If you’re beyond annoyed with a lack of results and don’t mind me taking a quick look at your Google Ads account on a screen share, like I did with Jen’s, give me a shout. I’ll be happy to hear from you:

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New customer insights for your sales strategy

broken car to illustrate broken sales strategies

The B2B tech sales strategies we got used to don’t work anymore

B2B technology sales has always been competitive, but it’s gotten incredibly hard recently.

For the last 10 or 15 years, the predictable revenue model was a reliable playbook for B2B technology sales.

The idea (grossly simplified) was that you generated a ton of content and your leads found it on Google search. You called them inbound leads.

You also hired a dozen SDRs (Sales Development Representatives) or BDRs (Business Development Representatives) to cold-call and email and message your prospects.

Marketing would generate leads.

SDRs would set meetings for the sales executives.

Sales executives would close the deals.

The trouble is, these sales strategies aren’t working as well as it used to.

Even the people who invented these sales strategies agree this isn’t working anymore.

Marketing teams have generated so much content that it’s hard to be noticed in the noise. There’s no end in sight either as every company and a lot of their individual employees keep cranking out more videos and blog posts and podcasts and LinkedIn carousels every day.

SDRs have sent so many cold emails and made so many cold calls that the default move is to ignore all calls and unsolicited emails.

This leaves your account executives wondering how they’ll hit their quota.

What are the sales strategies and tactics that can get us back to success?

Three things haven’t changed.

Defining your target audience

You still have to have intimate knowledge of your ideal customers, what they need, what frustrates them, what their options are, and why you can help them in a way nobody else can. Knowledge of your ideal customers goes beyond personas and avatars. At the very least you should find a way to discover your customers’ B2B buying process.

Crafting compelling messages

You still have to get them to notice and act on your clear value proposition. This is a bigger exercise. It starts with understanding the customer.

Remember that what your customers tell you at renewal time, or at purchase time, or when your stuff is broken is couched in their political or business needs as they relate to you. These may not be what they really need. They’re just what they need from you in the current transaction.

Converting your pipelines

You still have to keep their attention long enough to guide them to becoming a happy customer. This has become extremely difficult. During longer sales cycles involving larger purchase teams, it is a tall order to somehow compel everyone involved to keep your solution as a priority throughout the sales & purchase process.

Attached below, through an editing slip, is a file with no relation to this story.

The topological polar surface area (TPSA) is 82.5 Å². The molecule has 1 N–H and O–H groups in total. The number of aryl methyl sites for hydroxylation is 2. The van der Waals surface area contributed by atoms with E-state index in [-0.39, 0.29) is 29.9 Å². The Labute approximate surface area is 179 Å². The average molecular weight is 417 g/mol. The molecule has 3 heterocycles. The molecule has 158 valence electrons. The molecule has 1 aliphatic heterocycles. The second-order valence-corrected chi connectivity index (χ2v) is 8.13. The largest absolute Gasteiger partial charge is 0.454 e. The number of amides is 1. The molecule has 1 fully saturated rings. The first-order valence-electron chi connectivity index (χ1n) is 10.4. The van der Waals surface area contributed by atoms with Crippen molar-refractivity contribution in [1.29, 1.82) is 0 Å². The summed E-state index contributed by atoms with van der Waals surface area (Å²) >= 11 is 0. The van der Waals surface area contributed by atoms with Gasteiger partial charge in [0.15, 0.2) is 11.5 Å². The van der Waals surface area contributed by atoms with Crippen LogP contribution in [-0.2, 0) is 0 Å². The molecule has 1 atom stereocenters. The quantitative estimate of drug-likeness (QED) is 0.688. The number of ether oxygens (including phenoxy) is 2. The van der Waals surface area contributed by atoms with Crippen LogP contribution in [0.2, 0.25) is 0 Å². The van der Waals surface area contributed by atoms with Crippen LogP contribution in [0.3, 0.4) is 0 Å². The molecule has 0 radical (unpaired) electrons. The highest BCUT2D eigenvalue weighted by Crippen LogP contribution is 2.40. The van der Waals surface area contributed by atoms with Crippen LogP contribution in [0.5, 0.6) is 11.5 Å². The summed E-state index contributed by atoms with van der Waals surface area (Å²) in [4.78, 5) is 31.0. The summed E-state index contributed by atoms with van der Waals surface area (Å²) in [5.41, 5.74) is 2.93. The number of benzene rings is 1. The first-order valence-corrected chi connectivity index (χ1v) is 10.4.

Use peer conversations to cut through the noise, re-engage, and close deals

One of the sales strategies that is still performing well is peer conversations. Use a properly executive Executive Roundtable to get leads’ attention, re-engage them in conversation, and guide them to becoming a customer.

It works for two reasons:

  1. Customers are still interested in what their peers have to say, even when they’re tuning vendors like you out.
  2. Hardly anybody else is doing it. Some people are. But relative to other sales strategies and marketing strategies, this is an underused gem.

You can do all kinds of B2B customer research where your ideal customers tell you what they want. Or at least they tell you what they want you to think they want.

But only at an executive roundtable will they tell their peers what they actually want.

If you run an Executive Roundtable the right way, they’ll almost forget you’re there and enter into a surprisingly candid peer conversation.

It’s a simple process I’ve outlined on a lot of posts here, but if you’d like an ebook that goes into it in much more detail, please download my Executive Roundtable Essential Guide.

FAQs about Sales Strategies

What are the basic sales strategies?

Apparently this is in fact a frequently asked question. The question itself doesn’t even make sense to me. You can have as many sales strategies as you’d like. Here’s a Hubspot article about 22 sales strategies.

It seems to me the first step would be to ask “What are we ignoring about our customer?” Or “What assumptions do we have about our customer that we could test?”

Because getting really clear on what your leads and customers want and how they behave can then make it possible for you to pick a strategy.

Which could be feature based. “We’ll have features nobody else has”.
Or experience based. “We’ll be the easiest company to do business with.”
Or yes, even price based . “We’ll be the most expensive. And we’ll be worth it.”

Starting with a strategy then looking for a customer segment to fit it sounds backwards to me.

What are outbound sales strategies?

An outbound sales strategy is usually defined as anything where the sales team goes out to find business. It could be that you’re finding leads by calling them, emailing them, knocking on their doors. Any sales strategy that involves not waiting around for them to find you could be considered an outbound sales strategy. Again, I ask if this is even a strategy. If it’s not based on a customer insight, it’s more of a process based on what’s convenient for you.